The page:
2) Radio Shack, the company, is in decline. As lampooned in this Onion article from 2007, it’s hard to imagine how RadioShack stays in business, and indeed, despite some recent cost-cutting that temporarily buoyed the numbers, analysts feel the same way. Rebranding is most successful when it is seen as part of a positive change in the history of the organization. Otherwise it just looks like “rearranging the deck chairs” at best, as a hoplessly desparate act at worst.
3) There are no shortcuts. As discussed last week (see the NOMO series), an abbreviation is seldom a strong brand. “FedEx” was able to pull it off when it shortened from “Federal Express” because the resulting word was an even stronger, more distinctive name. But just like “The Hut”, “The Shack” doesn’t contain enough a) information, or b) character to serve as a strong platform for a new brand. It seems like a step backwards.
4) It’s tough to use grammatically. think about the difference between “Team Radio Shack” and “Team The Shack”. If it’s difficult to use, people won’t use it. Don’t believe me? Look North. In Canada, where the Radio Shack chain was purchased by Circuit City, they rebranded as “The Source – by Circuit City”. The name doesn’t have the distinctiveness, penetration, or staying power of “Circuit City” so many people used that instead; I’ve heard it called “Circuit City Source”. Now they’ve dropped the “by Circuit City”, but it’s still awkward.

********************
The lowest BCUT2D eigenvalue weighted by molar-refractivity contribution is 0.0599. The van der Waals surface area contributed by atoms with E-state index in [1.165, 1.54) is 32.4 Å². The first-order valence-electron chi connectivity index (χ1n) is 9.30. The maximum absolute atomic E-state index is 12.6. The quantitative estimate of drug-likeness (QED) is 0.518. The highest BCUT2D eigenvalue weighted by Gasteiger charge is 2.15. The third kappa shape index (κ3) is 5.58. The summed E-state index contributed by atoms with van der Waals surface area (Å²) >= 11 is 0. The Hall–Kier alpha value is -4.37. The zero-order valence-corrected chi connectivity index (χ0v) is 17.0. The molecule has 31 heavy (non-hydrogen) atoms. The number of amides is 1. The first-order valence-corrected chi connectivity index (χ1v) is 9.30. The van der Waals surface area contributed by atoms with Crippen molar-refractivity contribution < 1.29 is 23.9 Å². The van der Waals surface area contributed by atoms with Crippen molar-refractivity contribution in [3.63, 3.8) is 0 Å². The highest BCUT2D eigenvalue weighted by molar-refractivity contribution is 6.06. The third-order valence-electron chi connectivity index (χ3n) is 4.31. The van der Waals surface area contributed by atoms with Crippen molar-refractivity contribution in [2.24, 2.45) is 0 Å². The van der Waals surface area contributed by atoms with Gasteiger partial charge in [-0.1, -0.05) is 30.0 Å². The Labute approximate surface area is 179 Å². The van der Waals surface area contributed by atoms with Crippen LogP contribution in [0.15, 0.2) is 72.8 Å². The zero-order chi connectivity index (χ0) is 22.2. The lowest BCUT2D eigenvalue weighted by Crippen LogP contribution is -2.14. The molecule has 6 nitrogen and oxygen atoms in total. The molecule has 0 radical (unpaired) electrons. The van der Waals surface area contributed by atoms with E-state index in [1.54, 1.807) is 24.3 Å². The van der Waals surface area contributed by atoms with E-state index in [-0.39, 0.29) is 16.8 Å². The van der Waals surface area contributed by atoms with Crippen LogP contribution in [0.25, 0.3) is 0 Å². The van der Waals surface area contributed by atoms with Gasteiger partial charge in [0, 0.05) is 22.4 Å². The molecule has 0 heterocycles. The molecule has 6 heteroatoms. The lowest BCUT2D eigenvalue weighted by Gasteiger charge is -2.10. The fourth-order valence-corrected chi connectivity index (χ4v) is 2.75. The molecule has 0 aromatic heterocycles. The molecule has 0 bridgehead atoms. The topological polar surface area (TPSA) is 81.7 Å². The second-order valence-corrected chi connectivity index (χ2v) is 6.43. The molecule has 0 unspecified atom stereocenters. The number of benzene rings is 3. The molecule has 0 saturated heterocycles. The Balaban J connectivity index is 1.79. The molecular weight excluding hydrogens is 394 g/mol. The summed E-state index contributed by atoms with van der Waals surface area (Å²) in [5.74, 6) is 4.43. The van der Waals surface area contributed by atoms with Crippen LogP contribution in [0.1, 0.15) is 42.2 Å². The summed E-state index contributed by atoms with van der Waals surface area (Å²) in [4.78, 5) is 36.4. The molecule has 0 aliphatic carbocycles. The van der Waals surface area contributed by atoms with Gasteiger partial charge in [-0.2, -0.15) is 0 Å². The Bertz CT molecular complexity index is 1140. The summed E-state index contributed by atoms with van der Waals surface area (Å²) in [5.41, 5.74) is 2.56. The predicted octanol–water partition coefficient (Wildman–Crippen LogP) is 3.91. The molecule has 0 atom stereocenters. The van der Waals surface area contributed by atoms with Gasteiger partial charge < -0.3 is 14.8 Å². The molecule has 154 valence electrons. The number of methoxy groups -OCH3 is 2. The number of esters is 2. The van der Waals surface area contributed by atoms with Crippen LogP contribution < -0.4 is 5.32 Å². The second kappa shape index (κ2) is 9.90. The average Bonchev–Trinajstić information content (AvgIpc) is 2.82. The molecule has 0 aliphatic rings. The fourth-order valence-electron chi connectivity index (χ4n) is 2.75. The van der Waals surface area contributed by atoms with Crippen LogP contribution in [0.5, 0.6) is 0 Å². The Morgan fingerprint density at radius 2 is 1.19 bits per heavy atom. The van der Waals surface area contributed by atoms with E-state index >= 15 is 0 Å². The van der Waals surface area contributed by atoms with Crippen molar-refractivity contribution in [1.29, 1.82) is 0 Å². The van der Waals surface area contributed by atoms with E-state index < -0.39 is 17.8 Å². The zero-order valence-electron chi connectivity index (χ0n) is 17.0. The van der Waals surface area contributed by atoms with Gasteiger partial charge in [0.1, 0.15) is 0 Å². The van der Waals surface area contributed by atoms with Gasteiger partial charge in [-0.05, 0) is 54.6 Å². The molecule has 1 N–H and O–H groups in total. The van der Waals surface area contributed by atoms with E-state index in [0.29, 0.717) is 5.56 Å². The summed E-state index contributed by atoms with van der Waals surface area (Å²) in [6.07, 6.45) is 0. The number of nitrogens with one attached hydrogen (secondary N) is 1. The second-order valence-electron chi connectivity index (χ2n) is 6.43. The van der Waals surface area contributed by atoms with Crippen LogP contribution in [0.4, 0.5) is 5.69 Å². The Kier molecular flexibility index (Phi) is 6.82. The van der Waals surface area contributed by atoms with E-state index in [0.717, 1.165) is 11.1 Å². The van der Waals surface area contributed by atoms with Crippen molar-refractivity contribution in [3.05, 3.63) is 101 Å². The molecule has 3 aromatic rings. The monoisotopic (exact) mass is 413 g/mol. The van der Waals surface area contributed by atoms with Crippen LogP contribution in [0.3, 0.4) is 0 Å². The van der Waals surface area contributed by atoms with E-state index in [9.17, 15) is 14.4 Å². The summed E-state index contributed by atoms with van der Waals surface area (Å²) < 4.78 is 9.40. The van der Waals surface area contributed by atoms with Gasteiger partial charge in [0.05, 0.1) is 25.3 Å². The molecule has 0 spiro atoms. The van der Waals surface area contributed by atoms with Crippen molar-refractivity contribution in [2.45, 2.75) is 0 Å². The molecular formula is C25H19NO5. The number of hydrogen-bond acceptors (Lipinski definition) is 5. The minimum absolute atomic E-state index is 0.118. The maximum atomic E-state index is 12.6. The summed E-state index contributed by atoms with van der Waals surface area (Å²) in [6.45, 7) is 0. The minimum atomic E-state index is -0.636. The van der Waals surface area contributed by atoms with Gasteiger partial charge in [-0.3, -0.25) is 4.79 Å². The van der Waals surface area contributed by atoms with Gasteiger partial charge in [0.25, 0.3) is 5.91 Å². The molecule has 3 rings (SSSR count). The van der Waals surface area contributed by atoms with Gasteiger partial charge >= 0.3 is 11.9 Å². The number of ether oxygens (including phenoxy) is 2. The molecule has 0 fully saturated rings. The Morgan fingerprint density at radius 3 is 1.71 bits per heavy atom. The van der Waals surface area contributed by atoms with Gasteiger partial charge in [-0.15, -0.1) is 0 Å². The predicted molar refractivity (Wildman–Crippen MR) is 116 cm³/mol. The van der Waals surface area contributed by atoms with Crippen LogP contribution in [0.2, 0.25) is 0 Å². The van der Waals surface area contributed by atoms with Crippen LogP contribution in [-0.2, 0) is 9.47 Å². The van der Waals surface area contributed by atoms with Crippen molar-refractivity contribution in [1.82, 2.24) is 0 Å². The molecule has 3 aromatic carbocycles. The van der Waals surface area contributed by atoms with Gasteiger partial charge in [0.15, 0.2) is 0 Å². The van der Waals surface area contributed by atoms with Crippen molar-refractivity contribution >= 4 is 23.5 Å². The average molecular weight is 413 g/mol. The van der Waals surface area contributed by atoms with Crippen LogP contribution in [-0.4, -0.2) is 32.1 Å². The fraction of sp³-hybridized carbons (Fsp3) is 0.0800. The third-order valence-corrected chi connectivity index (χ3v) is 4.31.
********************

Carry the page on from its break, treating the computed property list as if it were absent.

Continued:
5) It’s not a Shack! Okay, this may strike readers as incredibly petty-minded, but it always bugs me when a retail company chooses a metaphor like “__Shack” “__Hut” “__House” or “___Chalet” and then doesn’/t reinforce the metaphor through the design of its outlets. Not cheesy or over the top of course, but just a distinctive roofline, a few subtle hints to give the store “placeness”.
6) It cheapens the brand. but the biggest problem in my opinion is that by using a name that is slang shorthand (and trendy), Radio Shack is cheapening its image and thus playing into the hands of one of its most damaging negative sterotypes: that it is a purveyor of cheap, outdated, breakable products. This is what is killing RadioShack, not the name. “The Shack” sounds even cheaper, and what’s worse, it makes an 88 year old company sound like a fly-by-night! Which may turn out to be a self-fulfilling prophecy.
How to do it right
If Radio Shack really wanted to refresh its image, my recommendation would have been in two steps:
a) Work to find your DIFFERs: a set of key differentiators, based on “real brand” attributes in the public mind – which you would then use as “themes” to guide an upgrade program for the whole organization: prove to people that you offer better products, better service, better experience. Then, only once this is well underway, and you can show tangible results, should you…
b) Re-launch your brand: using the themes established in #1 as pillars of your new positioning, name, design system, and promise to customers.